Media personality Daphne Oseña-Paez was already a step ahead in the blogging game way before it became the fashion. “I grew up with the Internet. I rode that wave before Facebook even happened,” Daphne proudly claims.
Acknowledged as one of the country's pioneering social media influencers, Daphne has a thorough grasp of the digital technologies, which, in one way or another, has widened the generation gap.
Now that she's a full-fledged mom herself, Daphne acknowledges the struggles and realities faced by today's parents in dealing with their teen children. In an interview with PEP.ph (Philippine Entertainment Portal) during the Rabeanco event, Daphne says, “We are dealing with issues that other parents in another generation didn't have. You may think it's easier but it's actually harder.”
And no matter how hands-on she is as a mom, she knows that her children's exposure to gadgets is inevitable. So instead of totally restricting them, she and her husband Patrick Paez decided to regulate their usage. Here are Daphne's gadget rules: 1. Introduce them gradually. While her kids have Viber accounts, they know she checks their conversations because they are minors under her care. “They have protected private accounts. They don't do Instagram. I don't want them having a digital life outside their real life yet.”
2. You have to be very present in their lives, digitally. “My kids are not online on their own. I follow them, of course. I don't allow them to run around freely on the Internet,” says the mom. For Daphne, once you set your kid out on her own, it's the equivalent of letting them walk the sidewalks at night, alone.
Child safety is a real concern and it's something she deals with as UNICEF Philippines' Special Advocate for Children, where child safety is an issue online. “Parents have to be aware where their kids go, what they do.”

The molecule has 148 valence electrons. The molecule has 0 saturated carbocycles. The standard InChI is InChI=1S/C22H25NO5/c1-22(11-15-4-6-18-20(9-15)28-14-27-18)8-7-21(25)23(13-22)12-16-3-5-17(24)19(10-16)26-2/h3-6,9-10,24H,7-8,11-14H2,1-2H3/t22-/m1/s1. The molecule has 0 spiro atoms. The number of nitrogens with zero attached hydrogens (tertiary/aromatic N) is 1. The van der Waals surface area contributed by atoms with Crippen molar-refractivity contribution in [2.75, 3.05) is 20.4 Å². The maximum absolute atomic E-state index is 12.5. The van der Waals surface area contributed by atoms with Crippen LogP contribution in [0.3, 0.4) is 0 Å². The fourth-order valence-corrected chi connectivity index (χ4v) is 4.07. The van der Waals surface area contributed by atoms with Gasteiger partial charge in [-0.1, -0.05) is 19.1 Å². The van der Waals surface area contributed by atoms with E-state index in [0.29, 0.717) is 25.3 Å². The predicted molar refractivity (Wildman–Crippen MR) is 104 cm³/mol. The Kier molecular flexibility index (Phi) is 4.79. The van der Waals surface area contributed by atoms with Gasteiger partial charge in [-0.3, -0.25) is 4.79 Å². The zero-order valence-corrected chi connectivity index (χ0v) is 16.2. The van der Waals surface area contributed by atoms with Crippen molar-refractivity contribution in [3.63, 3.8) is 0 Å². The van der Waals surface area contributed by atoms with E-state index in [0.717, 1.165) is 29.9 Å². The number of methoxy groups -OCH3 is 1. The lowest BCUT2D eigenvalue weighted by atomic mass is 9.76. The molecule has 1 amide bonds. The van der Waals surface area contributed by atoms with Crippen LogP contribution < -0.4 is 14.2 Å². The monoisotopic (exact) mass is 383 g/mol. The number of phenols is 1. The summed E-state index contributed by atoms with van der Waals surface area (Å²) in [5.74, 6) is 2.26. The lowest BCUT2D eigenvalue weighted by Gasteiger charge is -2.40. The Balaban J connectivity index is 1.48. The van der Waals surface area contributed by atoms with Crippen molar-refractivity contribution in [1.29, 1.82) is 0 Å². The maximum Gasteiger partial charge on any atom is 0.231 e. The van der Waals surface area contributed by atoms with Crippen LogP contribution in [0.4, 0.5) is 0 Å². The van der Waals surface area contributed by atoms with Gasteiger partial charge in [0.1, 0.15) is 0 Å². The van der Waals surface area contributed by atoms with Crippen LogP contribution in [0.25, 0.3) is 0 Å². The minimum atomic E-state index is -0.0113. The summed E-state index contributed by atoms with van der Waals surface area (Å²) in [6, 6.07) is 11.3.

During summer, when her kids are mostly home, Daphne has found a way to keep their digital activities to a minimum.
3. Set the limit. Aside from imposing a “no gadget day,” her other rule is, “If you are low batt, it's over.” She elaborates, “I tell them, you can only charge your phone once a day. They need to budget their time and spend it wisely.”
4. The iPad or smartphone is not a nanny. It's a no-no to give them gadgets so the mom can do other things. She also advises having mirror apps so you can see what they are doing.
5. Strike a balance between real versus digital activities. She makes sure the kids try both digital and real-life expressions of the same discipline. “They ask me to post their work na artistic so I make sure they do not do just digital art, but real painting too. My kids read real books, write, play outside.”
She recalls an incident where her middle daughter Lily told her, “I don't wanna sweat.” Daphne's response was, “I was like, 'You are gonna sweat, so you are gonna go to the park and sweat.'”
Daphne also makes sure her kids have a life beyond the cyberworld. “They have playdates with friends, which means no gadget day.” She lets them do real baking and real swimming. “The way the world is going, it is so easy and connected, so the more you need physical contact and activity for real relationships”
6. Let them talk in real life. If the kids exist solely online, she says, “They will just have fights online. And they don't know how to resolve it. Talking to each other is different; they have to deal with real life pa rin. That is the job of the parent.”